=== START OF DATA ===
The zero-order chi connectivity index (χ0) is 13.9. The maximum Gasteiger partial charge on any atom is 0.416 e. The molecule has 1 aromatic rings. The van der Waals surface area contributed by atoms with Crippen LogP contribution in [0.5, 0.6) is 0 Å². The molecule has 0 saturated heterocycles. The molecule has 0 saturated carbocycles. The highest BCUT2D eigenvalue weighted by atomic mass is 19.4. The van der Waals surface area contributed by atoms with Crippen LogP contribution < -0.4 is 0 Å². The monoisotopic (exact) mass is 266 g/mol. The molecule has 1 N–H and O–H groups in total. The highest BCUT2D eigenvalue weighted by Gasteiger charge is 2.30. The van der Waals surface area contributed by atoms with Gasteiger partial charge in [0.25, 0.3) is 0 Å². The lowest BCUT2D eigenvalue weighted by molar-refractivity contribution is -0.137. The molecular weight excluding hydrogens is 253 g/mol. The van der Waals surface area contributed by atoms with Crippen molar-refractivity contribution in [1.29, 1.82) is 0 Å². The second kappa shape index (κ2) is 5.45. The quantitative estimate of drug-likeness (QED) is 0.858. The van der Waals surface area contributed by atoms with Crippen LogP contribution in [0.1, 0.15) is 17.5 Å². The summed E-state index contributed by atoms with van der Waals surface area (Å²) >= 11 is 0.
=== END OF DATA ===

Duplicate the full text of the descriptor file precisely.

The zero-order chi connectivity index (χ0) is 13.9. The maximum Gasteiger partial charge on any atom is 0.416 e. The molecule has 1 aromatic rings. The van der Waals surface area contributed by atoms with Crippen LogP contribution in [0.5, 0.6) is 0 Å². The molecule has 0 saturated heterocycles. The molecule has 0 saturated carbocycles. The highest BCUT2D eigenvalue weighted by atomic mass is 19.4. The van der Waals surface area contributed by atoms with Crippen LogP contribution < -0.4 is 0 Å². The monoisotopic (exact) mass is 266 g/mol. The molecule has 1 N–H and O–H groups in total. The highest BCUT2D eigenvalue weighted by Gasteiger charge is 2.30. The van der Waals surface area contributed by atoms with Gasteiger partial charge in [0.25, 0.3) is 0 Å². The lowest BCUT2D eigenvalue weighted by molar-refractivity contribution is -0.137. The molecular weight excluding hydrogens is 253 g/mol. The van der Waals surface area contributed by atoms with Crippen molar-refractivity contribution in [1.29, 1.82) is 0 Å². The second kappa shape index (κ2) is 5.45. The quantitative estimate of drug-likeness (QED) is 0.858. The van der Waals surface area contributed by atoms with Crippen LogP contribution in [0.1, 0.15) is 17.5 Å². The summed E-state index contributed by atoms with van der Waals surface area (Å²) >= 11 is 0.